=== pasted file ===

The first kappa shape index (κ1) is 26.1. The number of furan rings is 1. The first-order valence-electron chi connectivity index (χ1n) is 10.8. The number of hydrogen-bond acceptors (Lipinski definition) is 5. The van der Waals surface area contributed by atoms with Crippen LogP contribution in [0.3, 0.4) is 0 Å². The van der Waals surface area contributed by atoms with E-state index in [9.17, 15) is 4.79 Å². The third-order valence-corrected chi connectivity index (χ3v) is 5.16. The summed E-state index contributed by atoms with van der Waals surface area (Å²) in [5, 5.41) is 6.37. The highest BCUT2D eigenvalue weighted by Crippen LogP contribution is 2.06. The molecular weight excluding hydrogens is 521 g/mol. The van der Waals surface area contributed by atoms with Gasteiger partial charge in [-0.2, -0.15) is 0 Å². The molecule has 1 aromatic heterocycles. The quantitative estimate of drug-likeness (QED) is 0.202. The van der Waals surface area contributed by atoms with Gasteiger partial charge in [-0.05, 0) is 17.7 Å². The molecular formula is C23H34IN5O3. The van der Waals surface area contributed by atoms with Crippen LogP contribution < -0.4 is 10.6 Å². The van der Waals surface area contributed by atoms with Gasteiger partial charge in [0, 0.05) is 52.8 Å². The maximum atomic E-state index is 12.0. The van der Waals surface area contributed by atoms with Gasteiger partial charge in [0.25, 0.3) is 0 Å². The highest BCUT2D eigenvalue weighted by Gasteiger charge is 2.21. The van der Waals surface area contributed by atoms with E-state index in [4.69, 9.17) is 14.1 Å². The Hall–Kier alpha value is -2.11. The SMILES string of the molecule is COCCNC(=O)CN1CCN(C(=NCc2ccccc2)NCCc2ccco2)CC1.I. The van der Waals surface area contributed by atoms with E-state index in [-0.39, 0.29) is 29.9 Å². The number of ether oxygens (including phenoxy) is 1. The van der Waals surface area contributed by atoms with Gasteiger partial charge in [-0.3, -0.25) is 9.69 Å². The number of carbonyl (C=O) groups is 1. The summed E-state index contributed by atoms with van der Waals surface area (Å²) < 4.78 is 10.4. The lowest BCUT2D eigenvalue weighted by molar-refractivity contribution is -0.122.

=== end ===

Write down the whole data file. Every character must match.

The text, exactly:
The first kappa shape index (κ1) is 26.1. The number of furan rings is 1. The first-order valence-electron chi connectivity index (χ1n) is 10.8. The number of hydrogen-bond acceptors (Lipinski definition) is 5. The van der Waals surface area contributed by atoms with Crippen LogP contribution in [0.3, 0.4) is 0 Å². The van der Waals surface area contributed by atoms with E-state index in [9.17, 15) is 4.79 Å². The third-order valence-corrected chi connectivity index (χ3v) is 5.16. The summed E-state index contributed by atoms with van der Waals surface area (Å²) in [5, 5.41) is 6.37. The highest BCUT2D eigenvalue weighted by Crippen LogP contribution is 2.06. The molecular weight excluding hydrogens is 521 g/mol. The van der Waals surface area contributed by atoms with Gasteiger partial charge in [-0.2, -0.15) is 0 Å². The molecule has 1 aromatic heterocycles. The quantitative estimate of drug-likeness (QED) is 0.202. The van der Waals surface area contributed by atoms with Gasteiger partial charge in [-0.05, 0) is 17.7 Å². The molecular formula is C23H34IN5O3. The van der Waals surface area contributed by atoms with Crippen LogP contribution < -0.4 is 10.6 Å². The van der Waals surface area contributed by atoms with Gasteiger partial charge in [0, 0.05) is 52.8 Å². The maximum atomic E-state index is 12.0. The van der Waals surface area contributed by atoms with Gasteiger partial charge in [0.25, 0.3) is 0 Å². The highest BCUT2D eigenvalue weighted by Gasteiger charge is 2.21. The van der Waals surface area contributed by atoms with E-state index in [4.69, 9.17) is 14.1 Å². The Hall–Kier alpha value is -2.11. The SMILES string of the molecule is COCCNC(=O)CN1CCN(C(=NCc2ccccc2)NCCc2ccco2)CC1.I. The van der Waals surface area contributed by atoms with E-state index in [-0.39, 0.29) is 29.9 Å². The number of ether oxygens (including phenoxy) is 1. The van der Waals surface area contributed by atoms with Gasteiger partial charge in [-0.3, -0.25) is 9.69 Å². The number of carbonyl (C=O) groups is 1. The summed E-state index contributed by atoms with van der Waals surface area (Å²) < 4.78 is 10.4. The lowest BCUT2D eigenvalue weighted by molar-refractivity contribution is -0.122.